Let's start with a few old questions about Christian doctrine and church history.
First, what does does the Roman Catholic Church -- at the level of its Catechism -- teach about the definition of marriage and the moral status of sex outside of marriage?
Second question: What doctrines do Eastern Orthodox churches around the world affirm on these same topics, which have implications for issues such as cohabitation before marriage and premarital sex?
Third question: What do the vast majority of Anglican churches around the world teach on these same issues? Ditto for United Methodists?
Come to think of it, what does the ancient Christian document known as the Didache have to say on issues linked to marriage and sex?
I could go on. However, let's jump to a current news story that is linked to these issues. In particular, I would like to call attention to the Religion News Service report that was posted with this headline: "Employees quit American Bible Society over sex and marriage rules." The overture is quite strong:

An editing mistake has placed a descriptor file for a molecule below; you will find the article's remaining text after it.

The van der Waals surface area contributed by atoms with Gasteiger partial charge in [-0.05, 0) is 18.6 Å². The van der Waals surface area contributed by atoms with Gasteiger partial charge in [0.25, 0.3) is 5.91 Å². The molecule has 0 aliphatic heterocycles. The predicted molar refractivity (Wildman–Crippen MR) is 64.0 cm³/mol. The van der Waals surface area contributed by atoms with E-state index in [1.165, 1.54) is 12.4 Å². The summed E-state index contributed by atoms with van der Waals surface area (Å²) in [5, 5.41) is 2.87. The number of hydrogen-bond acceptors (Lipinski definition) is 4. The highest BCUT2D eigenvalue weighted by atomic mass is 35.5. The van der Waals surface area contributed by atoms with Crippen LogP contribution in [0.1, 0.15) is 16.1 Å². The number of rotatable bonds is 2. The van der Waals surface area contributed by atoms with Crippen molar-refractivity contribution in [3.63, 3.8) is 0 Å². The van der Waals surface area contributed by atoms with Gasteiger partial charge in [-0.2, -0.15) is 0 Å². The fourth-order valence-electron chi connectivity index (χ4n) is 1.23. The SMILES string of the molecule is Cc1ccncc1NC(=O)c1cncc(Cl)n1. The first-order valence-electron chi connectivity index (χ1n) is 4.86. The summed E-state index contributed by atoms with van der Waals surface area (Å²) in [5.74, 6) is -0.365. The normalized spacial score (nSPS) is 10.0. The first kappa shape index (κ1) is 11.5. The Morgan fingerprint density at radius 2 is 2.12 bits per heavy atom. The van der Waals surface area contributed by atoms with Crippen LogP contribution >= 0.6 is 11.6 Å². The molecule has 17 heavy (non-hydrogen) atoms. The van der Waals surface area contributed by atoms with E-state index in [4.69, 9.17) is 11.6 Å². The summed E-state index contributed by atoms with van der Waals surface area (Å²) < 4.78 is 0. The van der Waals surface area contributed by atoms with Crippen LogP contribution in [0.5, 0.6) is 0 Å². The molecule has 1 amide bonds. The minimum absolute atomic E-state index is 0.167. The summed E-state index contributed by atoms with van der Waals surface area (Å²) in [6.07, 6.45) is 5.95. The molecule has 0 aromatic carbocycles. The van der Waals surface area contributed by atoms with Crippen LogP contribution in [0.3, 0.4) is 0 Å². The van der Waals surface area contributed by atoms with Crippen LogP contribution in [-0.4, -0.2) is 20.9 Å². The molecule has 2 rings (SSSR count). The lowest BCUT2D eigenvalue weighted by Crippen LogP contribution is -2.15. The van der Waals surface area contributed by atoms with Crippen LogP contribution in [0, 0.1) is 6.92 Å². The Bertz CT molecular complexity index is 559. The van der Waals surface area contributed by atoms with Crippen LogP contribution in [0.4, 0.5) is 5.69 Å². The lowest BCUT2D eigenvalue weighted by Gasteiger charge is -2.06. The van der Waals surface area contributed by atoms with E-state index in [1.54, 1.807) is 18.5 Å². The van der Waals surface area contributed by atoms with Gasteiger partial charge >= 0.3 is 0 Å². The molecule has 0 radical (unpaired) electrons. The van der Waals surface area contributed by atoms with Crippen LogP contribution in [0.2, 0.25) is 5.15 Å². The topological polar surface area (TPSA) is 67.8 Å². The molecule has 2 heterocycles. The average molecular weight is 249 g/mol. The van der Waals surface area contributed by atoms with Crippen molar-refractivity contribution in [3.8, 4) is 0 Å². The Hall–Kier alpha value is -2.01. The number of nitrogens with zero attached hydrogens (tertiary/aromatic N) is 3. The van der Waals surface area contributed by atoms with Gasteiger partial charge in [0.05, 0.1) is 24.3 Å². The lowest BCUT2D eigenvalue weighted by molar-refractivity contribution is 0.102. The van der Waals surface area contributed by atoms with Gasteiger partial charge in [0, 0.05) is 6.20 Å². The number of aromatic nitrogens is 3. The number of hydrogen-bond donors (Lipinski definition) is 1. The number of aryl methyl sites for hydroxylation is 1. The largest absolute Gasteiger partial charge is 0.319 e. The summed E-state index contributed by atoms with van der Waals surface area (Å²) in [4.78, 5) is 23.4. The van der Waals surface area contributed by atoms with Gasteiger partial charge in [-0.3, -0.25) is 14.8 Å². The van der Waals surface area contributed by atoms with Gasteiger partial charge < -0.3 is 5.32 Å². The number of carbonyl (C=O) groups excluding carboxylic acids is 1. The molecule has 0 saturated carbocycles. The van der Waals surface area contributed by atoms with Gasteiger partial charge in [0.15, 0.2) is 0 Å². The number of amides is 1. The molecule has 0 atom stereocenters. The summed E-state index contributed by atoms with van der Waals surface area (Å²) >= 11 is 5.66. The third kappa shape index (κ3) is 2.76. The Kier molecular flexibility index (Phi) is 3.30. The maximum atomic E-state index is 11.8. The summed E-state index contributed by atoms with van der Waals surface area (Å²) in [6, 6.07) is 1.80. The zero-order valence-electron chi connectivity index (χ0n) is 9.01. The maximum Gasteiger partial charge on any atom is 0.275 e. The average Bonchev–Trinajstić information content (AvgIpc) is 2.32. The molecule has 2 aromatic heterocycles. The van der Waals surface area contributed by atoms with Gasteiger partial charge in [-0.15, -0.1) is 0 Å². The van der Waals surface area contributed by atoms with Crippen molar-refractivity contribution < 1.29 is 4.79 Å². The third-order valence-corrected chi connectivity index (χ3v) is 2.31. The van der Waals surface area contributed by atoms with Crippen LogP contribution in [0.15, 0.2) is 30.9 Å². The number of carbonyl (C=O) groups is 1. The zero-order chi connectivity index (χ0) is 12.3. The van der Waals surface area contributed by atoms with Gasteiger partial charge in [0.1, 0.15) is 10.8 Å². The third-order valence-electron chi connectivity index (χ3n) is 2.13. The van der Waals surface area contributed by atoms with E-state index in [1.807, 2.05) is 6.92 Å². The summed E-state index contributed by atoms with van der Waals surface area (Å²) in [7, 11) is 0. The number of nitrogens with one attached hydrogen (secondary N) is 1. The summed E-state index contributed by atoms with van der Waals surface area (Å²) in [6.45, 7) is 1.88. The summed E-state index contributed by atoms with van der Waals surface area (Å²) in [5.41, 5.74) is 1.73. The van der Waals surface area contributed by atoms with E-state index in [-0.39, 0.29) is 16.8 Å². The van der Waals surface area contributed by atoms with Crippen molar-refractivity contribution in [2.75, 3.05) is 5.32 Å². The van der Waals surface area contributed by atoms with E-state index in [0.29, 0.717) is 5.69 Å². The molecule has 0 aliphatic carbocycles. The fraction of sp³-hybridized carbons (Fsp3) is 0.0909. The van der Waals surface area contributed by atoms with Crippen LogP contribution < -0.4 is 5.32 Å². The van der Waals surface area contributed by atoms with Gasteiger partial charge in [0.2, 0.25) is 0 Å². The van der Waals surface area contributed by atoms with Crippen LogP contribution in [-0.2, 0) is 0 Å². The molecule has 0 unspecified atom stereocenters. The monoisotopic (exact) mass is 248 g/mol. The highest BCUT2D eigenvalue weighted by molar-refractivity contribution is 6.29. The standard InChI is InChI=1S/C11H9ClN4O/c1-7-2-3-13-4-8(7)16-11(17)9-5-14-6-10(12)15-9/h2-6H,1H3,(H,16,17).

(RNS) -- One of the oldest nonprofit organizations dedicated to distributing Bibles around the world will soon require all employees to adhere to orthodox Christian beliefs and heed a conservative code of sexual ethics.
Employees are resigning in protest of the new policy, which will effectively prohibit sexually active LGBT people and couples in cohabitating relationships from working for the American Bible Society. But the organization stands by it as a measure intended to bring “unity and clarity.”
The key word in that lede is "orthodox," with a small "o." It would have been possible, I guess, to have used phrases such as "ancient Christian beliefs" or even "traditional Christian beliefs." Both would have been accurate in terms of history. In this context, the use of "conservative" is fine, since there are "liberal" churches that have modernized their doctrines on these subjects.
However, strange things start happening soon after that strong, factual opening, Note, for example, the end of this paragraph: